On the other side of the world, far, far away, some very important assembling is well underway

A bit like a jigsaw puzzle, piece by piece our Tunnel Boring Machine (TBM) is being put together in Germany by Herrenknecht, one of world’s premier TBM manufacturers. Once fully assembled it will be 165m in length - a bit more than one and half rugby fields - and be loaded onto a boat bound for Auckland. From there, it's certainly no holiday for our TBM, it will be put to good use on New Zealand’s largest wastewater tunnel, digging up to 110 metres underground from the Manukau Harbour to Grey Lynn. Check out this time-lapse footage from Germany of the TBM puzzle taking shape.

Not just your ordinary shells

Try saying this sentence at speed three times in a row: “Shayne sells seashells by the seashore.” Blimey, that’s a mouthful! To be fair, Shayne isn’t selling seashells, but he is digging up delightful discoveries. Shells dating back 3-4 million years have been unearthed by our Central Interceptor team during their work at our Māngere site. It's definitely a once in a lifetime discovery. Check out the One News story and find out what executive programme director Shayne Cunis thinks of these special super-sized shells:

Underground construction phase underway

Yesterday, guests including Auckland Mayor Phil Goff and councillors engaged in a ceremonial dig to celebrate the Central Interceptor officially entering its underground construction phase. The dig, also known as a sod turning, took place at our Māngere pump station site. The shaft at Māngere is being constructed by our impressive hydrofraise machine that will go 50-metres underground to create the deepest diaphragm wall in New Zealand history.

Following his involvement in the ceremonial dig, Mayor Goff said, "The Central Interceptor is one of the most significant infrastructure projects in Auckland. Together with Watercare and Auckland Council’s other projects in Auckland’s western isthmus, it will substantially improve water quality and reduce wastewater overflows by at least 80 per cent, while providing for population growth in the city.”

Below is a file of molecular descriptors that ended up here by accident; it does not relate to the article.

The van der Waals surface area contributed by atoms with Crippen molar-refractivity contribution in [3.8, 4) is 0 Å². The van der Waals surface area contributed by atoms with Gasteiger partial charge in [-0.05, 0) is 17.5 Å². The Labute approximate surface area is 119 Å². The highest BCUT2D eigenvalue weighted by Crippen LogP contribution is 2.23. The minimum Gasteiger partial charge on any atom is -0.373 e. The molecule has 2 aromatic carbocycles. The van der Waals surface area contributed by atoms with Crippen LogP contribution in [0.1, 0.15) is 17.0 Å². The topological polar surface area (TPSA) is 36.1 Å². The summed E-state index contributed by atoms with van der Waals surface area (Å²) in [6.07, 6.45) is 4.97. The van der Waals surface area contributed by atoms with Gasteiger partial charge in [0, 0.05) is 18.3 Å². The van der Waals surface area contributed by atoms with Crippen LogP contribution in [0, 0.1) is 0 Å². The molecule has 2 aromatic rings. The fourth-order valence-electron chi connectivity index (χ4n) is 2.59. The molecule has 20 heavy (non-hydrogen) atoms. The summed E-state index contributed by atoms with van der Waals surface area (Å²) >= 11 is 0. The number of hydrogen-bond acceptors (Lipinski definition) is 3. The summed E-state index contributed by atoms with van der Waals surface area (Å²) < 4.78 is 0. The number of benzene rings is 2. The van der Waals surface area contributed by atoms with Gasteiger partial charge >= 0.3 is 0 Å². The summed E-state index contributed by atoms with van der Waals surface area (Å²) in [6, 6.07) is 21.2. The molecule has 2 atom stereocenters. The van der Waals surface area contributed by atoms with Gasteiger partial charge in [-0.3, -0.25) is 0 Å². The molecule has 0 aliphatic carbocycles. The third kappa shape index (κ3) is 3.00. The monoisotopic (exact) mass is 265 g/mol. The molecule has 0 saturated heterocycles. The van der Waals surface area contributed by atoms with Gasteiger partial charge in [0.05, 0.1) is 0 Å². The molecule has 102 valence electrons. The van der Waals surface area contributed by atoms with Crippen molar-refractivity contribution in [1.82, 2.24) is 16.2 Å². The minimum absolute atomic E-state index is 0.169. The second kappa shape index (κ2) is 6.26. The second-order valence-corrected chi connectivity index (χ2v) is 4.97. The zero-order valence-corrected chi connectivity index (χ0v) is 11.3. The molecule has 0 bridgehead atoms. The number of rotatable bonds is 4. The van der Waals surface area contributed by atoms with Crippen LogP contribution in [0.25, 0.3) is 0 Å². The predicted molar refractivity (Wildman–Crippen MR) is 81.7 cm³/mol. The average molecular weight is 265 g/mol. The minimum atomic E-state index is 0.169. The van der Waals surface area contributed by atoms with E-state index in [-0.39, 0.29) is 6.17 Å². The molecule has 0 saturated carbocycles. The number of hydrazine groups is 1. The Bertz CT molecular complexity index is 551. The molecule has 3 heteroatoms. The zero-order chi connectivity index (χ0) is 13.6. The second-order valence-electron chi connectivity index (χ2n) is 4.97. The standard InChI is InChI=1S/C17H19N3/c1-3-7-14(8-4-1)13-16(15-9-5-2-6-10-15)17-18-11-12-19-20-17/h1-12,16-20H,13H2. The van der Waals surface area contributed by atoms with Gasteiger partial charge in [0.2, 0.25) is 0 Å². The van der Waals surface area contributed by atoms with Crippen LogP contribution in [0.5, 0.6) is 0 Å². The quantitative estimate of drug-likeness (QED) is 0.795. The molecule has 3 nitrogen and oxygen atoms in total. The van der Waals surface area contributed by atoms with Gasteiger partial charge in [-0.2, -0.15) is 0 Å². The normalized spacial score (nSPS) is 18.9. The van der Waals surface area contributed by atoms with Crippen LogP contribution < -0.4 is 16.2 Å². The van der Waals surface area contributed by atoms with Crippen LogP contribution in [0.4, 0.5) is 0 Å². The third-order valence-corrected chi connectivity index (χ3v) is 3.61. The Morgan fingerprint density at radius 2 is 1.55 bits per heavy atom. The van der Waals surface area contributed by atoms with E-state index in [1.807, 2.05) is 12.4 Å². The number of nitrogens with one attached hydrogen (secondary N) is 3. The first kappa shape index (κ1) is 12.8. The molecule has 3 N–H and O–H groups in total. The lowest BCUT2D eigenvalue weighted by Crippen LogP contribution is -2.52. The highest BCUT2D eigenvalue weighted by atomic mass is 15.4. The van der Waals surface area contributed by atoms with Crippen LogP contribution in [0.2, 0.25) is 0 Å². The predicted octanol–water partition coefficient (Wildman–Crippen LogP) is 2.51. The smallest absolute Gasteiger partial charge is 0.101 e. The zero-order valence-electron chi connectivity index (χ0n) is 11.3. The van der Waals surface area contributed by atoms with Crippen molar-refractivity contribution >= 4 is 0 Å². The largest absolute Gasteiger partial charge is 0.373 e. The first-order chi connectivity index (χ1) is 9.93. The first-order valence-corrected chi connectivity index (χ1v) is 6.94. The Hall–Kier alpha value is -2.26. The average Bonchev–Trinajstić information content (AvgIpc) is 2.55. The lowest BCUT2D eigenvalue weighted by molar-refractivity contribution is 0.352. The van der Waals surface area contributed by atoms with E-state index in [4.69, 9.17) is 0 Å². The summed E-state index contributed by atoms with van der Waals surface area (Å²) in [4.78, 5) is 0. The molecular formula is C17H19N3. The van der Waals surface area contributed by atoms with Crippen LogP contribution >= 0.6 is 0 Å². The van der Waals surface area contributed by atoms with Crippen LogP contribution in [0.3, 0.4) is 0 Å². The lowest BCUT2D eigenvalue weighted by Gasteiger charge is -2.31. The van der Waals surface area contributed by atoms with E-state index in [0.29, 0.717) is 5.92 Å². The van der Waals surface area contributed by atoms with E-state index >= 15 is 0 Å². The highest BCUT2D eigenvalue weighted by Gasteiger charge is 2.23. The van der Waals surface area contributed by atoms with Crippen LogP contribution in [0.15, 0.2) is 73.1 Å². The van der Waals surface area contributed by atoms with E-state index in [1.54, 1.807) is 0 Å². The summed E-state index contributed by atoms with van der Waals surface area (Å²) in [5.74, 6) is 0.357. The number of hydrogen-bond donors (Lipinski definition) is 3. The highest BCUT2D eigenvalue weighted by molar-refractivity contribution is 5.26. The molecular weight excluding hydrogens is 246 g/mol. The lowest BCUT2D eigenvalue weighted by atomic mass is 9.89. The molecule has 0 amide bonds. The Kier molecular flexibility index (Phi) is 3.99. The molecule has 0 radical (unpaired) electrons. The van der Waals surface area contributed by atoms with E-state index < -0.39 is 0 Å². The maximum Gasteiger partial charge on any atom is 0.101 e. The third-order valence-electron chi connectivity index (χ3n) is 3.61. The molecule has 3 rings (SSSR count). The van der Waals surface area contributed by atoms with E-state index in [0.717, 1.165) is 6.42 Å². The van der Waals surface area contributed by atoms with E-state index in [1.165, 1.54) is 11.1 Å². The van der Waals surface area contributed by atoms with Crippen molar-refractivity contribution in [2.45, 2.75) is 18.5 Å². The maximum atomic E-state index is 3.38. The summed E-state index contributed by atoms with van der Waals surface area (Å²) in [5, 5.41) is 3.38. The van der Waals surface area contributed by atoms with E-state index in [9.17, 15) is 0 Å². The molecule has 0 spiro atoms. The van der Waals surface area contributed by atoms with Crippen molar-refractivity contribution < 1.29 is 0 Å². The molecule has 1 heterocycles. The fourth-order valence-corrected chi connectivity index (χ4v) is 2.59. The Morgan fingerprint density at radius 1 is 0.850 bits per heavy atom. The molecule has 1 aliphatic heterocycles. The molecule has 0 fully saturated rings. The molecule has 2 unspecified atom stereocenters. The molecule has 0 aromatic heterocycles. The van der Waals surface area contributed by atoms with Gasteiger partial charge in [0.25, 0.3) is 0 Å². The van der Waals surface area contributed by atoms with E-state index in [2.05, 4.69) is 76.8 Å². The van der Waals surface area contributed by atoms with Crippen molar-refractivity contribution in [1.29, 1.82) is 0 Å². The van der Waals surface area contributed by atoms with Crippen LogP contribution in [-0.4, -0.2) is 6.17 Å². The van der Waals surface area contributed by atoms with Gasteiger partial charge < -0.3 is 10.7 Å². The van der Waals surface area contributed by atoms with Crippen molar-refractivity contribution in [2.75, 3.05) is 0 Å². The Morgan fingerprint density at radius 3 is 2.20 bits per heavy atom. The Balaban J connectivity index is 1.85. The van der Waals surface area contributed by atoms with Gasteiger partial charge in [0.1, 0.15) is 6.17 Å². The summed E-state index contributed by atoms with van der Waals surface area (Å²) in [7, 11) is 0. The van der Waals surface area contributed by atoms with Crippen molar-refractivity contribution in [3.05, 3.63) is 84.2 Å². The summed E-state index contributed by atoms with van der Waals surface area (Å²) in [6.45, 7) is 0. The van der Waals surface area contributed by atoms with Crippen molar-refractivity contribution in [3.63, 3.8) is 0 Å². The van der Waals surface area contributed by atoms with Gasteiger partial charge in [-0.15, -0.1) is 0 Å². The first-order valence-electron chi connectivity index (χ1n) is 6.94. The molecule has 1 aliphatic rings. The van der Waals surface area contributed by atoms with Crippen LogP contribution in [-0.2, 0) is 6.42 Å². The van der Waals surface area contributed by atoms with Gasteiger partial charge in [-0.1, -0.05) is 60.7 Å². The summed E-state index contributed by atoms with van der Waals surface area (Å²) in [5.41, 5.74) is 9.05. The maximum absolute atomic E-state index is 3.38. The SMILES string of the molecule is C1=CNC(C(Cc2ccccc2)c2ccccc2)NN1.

Press play on our video to find out more about the magnificent hydrofraise machine.

copper skinks found and rescued on Roy Clements Treeway

Building the Central Interceptor
Project newsletter (Issue 2)

Click here for the latest issue of our Central Interceptor newsletter, where you'll find out more about the project and our commitment to working sustainably. You'll also meet some of the team behind New Zealand's longest wastewater tunnel.

Click here if you would like to sign up to receive our Central Interceptor newsletter.

Engaging the community at Keith Hay Park

This is the first in our series of video newsletters about the Central Interceptor project. Each month we’ll be showcasing an aspect of the work being carried out in building New Zealand’s largest wastewater tunnel. Our first video is all about community engagement. On Saturday, our team and contractor Ghella Abergeldie Joint Venture chatted with locals about the work soon to get underway at Keith Hay Park.

Mates helping mates

We’re extremely proud of our Central Interceptor contractor, Ghella Abergeldie Joint Venture, who have become the foundation partner for MATES In Construction. This partnership will allow MATES In Construction to appoint a field officer dedicated to looking after the wellbeing of each person working on the exciting Central Interceptor project. MATES In Construction is all about mates helping mates. By opening communication channels, changing on-site culture and educating people on what can be done to prevent suicide in the construction industry, one step at a time they are helping create a brighter future.

Well done, Ghella Abergeldie Joint Venture. We’re proud of your foundation partnership and we stand with you in putting the wellbeing of our people first.


Preserving Oakley Creek’s eel habitat

Before we started work on the bridge over the stream, we collected 114 eels (tuna) living in this section of Oakley Creek. To keep them safe, we temporarily released them downstream. With the bridge installed, we reinstated the original water flows; the eels can swim back upstream to return to their local hiding spots and feeding grounds.